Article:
- Alberts showed that 7 weeks of acceptance based training led to fewer food cravings compared to a standard, distraction based, approach.
A previous client of mine struggled to manage his feelings of hunger. Feeling even slightly hungry felt uncomfortable, and would lead to snacking or general overeating. The more he tried to ignore the feelings of hunger, the worse they became. As a way to combat this, we worked on accepting that hunger was perfectly safe and normal, and instead of trying to pretend it wasn’t happening, to simply accept that it was there. This practice led to a 24 hour fast, designed to help him accept hunger without having to eat.
I realised throughout the course of the day that I did not really experience proper hunger. There were a few moments where the feeling of, “I could eat now,” floated across my mind, but I think it is important to make a distinction between this and true hunger
While that worked great for him, I’m not suggesting anyone reading should do the same. Instead, use these two steps to practise acceptance:
- Realise that you can’t control hunger or cravings and that you shouldn’t try.
- Accept that you’re hungry, or craving something, now, but realise that your next meal isn’t far away.
Just focusing on these two things is enough to make a huge change in my experience, but sometimes we need something more to keep us from going off track. This is where we need a strategy for when things feel tough.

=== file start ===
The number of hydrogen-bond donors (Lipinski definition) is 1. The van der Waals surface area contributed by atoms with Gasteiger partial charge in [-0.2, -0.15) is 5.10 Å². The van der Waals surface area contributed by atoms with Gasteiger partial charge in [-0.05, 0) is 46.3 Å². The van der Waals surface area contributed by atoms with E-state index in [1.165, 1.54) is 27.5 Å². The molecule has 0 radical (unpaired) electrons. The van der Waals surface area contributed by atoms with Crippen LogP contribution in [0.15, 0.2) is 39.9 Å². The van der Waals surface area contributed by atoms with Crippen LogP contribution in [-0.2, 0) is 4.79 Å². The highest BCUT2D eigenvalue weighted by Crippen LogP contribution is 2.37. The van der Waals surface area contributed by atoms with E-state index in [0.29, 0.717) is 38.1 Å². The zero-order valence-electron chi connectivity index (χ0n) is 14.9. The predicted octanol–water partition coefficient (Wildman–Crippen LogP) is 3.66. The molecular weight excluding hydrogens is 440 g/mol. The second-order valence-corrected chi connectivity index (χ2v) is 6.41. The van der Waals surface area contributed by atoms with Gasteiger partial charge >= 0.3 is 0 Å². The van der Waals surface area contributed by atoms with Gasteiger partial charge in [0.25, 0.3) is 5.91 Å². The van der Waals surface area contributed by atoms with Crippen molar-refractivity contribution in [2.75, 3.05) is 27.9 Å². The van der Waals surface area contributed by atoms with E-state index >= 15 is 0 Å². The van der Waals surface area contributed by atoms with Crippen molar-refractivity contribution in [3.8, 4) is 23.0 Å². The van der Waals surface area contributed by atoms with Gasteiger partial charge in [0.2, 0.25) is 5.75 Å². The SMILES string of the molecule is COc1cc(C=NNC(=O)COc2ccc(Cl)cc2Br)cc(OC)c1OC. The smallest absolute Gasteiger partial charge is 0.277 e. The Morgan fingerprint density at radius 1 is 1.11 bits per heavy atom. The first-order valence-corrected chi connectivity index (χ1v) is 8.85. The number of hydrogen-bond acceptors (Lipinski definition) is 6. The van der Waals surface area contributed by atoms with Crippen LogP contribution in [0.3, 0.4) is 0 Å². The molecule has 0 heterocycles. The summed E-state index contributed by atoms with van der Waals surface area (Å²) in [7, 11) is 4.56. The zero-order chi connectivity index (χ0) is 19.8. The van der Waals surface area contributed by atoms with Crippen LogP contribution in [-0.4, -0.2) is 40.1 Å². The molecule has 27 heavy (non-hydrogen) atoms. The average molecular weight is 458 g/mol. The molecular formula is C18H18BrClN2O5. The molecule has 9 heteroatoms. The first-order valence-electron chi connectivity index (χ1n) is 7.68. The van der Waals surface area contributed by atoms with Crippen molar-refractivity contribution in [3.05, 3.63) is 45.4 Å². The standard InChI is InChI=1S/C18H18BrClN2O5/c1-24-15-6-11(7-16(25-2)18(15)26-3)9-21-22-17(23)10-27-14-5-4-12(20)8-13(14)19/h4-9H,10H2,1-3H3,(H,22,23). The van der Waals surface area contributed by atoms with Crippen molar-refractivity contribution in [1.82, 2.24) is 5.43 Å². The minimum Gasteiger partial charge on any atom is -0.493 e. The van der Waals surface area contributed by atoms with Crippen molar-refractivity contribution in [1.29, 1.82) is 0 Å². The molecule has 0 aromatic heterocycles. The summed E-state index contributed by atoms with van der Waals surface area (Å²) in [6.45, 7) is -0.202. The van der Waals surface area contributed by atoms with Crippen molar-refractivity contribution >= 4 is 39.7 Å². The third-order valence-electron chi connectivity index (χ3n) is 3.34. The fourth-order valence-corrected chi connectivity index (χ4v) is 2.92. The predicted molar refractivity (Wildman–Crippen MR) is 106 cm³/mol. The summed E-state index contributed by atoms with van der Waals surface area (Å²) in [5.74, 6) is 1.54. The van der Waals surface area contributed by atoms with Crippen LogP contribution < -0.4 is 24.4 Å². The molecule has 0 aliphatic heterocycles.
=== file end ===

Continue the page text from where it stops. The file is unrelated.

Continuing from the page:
Implementation intentions are IF/THEN statements designed to help people to cope with difficult situations. When I want to avoid behaviours that don’t align with my goals, this is what I fall back on. Generally, avoidance leads to less satisfaction with progress and less personal control, so it’s important to have a strategy in place in order to make it work. Simple IF/THEN statements help avoidance based, goal-driven behaviour, by offering an automatic plan b.
Something as simple as saying “IF there are no decent lunch options at work THEN I will have a protein shake” can sound so simple to be almost patronising, but it’s a technique backed up by evidence.
- A study by Armitage split people who were equally motivated to reduce the amount of fat in their diet into two groups. One group was made to form an implementation intervention. By the end of the study, the group with the IF/THEN statement significantly reduced fat and overall calorie intake more than the other group.
- A study by Luszczynska showed that overweight women who made implementation intention statements lost 4.2kg compared to 2.1kg in a group who didn’t use implementation intentions.
Creating your own IF/THEN statements is easy, you start by identifying an IF situation that could derail things, and then come up with a THEN behaviour to help you cope. These statements can be based around something external, like avoiding pastries in your breakfast meeting; or something internal, like how tired you feel, or how hungry you are.
- IF I go out to eat and can’t guess the calorie content of my food, THEN I will order extra vegetables instead of chips
- IF I feel hungry during the day at work THEN I will have a Coke Zero and wait ten minutes instead of eating something.
There are two golden rules to using IF/THEN statements:
- They must be written by you. Getting someone else to do it, might seem like the easier option, but it doesn’t work nearly as well.
- Write them down. Making the statement on its own works, but implementation intentions are more effective if they’re actually written.
Accepting that you will feel hunger and cravings, and having the tools to cope when that happens is a great step towards helping manage emotional eating.
The purpose of this article isn’t to try to change how you feel or “fix” emotional eating; it’s to give you a couple of powerful tools to use when you find what you eat changes based on if you’re feeling bored, anxious, lonely, or sad.